Cuthbert Warner (1753-1838)
Harford County, Maryland
Circa 1798
Mahogany and poplar
H: 101”; W: 23”; D: 11.5”
Descended through the John Stump family of Deer Creek, Rock Run area of Harford County MD to Mrs. John Pons, granddaughter of John Stump.

This clock descended in the family of John Stump (1753-1816) of Deer Creek. Stump was a prominent landowner and entrepreneur in an area of Harford County, Maryland adjacent to the Susquehanna River and oversaw his many enterprises in the area of Darlington. He was the operator of several flour and lumber mills and owner of a wharf and warehouse at Lapidum on the Susquehanna River. He built several ships at Rock Run and Havre de Grace and began shipping flour and other goods directly to England. He also operated an iron furnace and blacksmith shop in Stafford, the location where Stump built a stone and frame home in 1779 and where this clock was housed. A note included with the clock reads: “This clock belonged to my grandfather, John Stump of “Stafford”, … at mouth of Deer Creek on Susquahannah [sic], in the year 1779.″ At the time of his death, it has been estimated that his estate was the largest in Maryland.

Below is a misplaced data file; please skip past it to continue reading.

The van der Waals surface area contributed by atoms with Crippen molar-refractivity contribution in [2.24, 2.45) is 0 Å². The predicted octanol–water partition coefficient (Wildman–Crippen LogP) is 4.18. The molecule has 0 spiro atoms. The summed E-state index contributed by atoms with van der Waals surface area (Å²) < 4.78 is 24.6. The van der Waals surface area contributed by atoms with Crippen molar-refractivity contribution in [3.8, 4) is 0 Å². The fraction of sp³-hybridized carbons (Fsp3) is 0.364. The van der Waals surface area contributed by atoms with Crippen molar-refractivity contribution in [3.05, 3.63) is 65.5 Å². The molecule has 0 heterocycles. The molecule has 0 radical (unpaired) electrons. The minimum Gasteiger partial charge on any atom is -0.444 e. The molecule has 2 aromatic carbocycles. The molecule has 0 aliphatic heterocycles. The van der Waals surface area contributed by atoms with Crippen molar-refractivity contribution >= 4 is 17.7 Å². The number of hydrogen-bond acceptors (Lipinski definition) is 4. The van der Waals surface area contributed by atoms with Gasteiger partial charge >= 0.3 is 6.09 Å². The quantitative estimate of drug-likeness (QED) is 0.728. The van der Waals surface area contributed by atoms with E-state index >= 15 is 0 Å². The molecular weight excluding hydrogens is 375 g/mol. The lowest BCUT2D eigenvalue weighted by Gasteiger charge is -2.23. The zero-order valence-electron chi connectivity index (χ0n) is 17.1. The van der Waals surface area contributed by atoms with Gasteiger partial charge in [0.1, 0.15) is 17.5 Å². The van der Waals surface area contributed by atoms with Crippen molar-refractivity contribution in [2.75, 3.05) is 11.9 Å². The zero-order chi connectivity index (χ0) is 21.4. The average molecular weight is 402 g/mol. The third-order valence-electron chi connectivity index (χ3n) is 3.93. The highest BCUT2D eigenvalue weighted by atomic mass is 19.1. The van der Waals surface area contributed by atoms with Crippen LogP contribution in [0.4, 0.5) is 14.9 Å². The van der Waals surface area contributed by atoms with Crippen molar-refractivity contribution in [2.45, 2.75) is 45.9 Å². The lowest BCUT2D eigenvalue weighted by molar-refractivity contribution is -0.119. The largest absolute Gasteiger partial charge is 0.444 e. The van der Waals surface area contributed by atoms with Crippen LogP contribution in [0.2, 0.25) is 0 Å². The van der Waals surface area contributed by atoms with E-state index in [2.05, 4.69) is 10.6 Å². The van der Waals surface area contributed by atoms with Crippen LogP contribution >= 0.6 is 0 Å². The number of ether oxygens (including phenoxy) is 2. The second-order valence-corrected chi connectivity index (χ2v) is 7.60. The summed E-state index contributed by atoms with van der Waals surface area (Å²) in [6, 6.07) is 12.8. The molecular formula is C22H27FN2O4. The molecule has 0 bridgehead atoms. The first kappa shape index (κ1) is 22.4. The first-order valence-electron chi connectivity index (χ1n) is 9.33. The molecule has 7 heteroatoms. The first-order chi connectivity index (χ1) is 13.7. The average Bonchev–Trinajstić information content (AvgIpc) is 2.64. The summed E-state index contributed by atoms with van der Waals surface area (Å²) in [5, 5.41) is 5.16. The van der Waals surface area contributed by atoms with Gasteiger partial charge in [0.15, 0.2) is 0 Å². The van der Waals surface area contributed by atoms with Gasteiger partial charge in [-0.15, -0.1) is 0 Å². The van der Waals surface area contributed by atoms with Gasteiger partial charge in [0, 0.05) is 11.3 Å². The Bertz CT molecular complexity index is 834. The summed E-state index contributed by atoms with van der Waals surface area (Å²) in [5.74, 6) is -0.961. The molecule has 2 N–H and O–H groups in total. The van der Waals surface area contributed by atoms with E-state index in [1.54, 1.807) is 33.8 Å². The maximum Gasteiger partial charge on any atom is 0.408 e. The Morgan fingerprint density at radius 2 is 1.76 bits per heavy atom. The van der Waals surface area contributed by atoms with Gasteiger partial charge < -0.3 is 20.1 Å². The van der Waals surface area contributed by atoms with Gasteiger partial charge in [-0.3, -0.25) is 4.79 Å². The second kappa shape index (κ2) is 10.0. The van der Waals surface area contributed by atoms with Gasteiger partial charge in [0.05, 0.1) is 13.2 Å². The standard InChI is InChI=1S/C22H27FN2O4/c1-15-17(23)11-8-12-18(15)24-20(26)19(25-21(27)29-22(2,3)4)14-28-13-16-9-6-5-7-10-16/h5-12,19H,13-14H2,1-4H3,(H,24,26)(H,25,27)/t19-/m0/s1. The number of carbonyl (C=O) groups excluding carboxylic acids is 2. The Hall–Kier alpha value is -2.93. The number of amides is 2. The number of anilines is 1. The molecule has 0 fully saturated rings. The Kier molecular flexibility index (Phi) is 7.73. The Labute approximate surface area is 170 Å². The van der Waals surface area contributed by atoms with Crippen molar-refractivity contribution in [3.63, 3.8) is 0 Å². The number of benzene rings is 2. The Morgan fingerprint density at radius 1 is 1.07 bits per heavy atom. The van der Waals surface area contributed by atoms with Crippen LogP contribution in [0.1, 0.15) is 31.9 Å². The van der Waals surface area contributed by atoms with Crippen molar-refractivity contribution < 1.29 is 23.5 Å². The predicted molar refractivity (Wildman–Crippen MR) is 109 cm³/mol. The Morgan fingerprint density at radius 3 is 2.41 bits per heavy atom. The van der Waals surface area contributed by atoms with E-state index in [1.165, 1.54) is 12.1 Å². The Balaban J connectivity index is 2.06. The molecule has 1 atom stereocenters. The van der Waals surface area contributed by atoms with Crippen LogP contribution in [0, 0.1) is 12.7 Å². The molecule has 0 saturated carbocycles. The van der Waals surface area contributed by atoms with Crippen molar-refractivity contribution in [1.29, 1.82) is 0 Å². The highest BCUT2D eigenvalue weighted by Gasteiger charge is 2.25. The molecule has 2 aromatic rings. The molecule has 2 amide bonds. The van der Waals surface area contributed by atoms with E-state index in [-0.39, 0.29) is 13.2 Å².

The maker of these clockworks, Cuthbert Warner, was a Quaker born in Bucks County, PA. He moved to Darlington in 1770 and joined the Deer Creek Monthly Meeting. There he set up shop as a clockmaker and married Rachel Hill in 1773. Two years later, in preparation for the Revolutionary War, Cuthbert Warner agreed to commence making guns and inspect and repair guns collected from “non-enrollers” purchased to outfit the local militia. Because of this activity, he was separated from the Deer Creek Monthly Meeting in 1776.

The case retains its MESDA Field Research tag.  S-10,983 / 1981 as well as labels recording the family history.


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